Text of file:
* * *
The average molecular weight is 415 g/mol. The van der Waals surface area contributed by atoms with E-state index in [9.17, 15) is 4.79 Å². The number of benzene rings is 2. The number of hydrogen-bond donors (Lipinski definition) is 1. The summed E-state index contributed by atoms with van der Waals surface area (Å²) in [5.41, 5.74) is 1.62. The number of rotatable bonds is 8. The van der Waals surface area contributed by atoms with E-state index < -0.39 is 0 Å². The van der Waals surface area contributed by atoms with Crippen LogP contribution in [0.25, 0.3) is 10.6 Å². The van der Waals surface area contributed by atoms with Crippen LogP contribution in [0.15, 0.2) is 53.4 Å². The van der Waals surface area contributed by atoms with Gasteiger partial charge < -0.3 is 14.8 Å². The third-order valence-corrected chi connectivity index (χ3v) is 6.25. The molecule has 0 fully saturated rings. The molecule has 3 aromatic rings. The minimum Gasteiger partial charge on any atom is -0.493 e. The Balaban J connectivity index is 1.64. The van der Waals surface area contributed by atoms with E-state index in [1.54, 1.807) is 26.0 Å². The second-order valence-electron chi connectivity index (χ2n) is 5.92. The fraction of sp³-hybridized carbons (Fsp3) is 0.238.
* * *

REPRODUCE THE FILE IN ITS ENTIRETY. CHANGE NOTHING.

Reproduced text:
The average molecular weight is 415 g/mol. The van der Waals surface area contributed by atoms with E-state index in [9.17, 15) is 4.79 Å². The number of benzene rings is 2. The number of hydrogen-bond donors (Lipinski definition) is 1. The summed E-state index contributed by atoms with van der Waals surface area (Å²) in [5.41, 5.74) is 1.62. The number of rotatable bonds is 8. The van der Waals surface area contributed by atoms with E-state index < -0.39 is 0 Å². The van der Waals surface area contributed by atoms with Crippen LogP contribution in [0.25, 0.3) is 10.6 Å². The van der Waals surface area contributed by atoms with Crippen LogP contribution in [0.15, 0.2) is 53.4 Å². The van der Waals surface area contributed by atoms with Gasteiger partial charge < -0.3 is 14.8 Å². The third-order valence-corrected chi connectivity index (χ3v) is 6.25. The molecule has 0 fully saturated rings. The molecule has 3 aromatic rings. The minimum Gasteiger partial charge on any atom is -0.493 e. The Balaban J connectivity index is 1.64. The van der Waals surface area contributed by atoms with E-state index in [1.54, 1.807) is 26.0 Å². The second-order valence-electron chi connectivity index (χ2n) is 5.92. The fraction of sp³-hybridized carbons (Fsp3) is 0.238.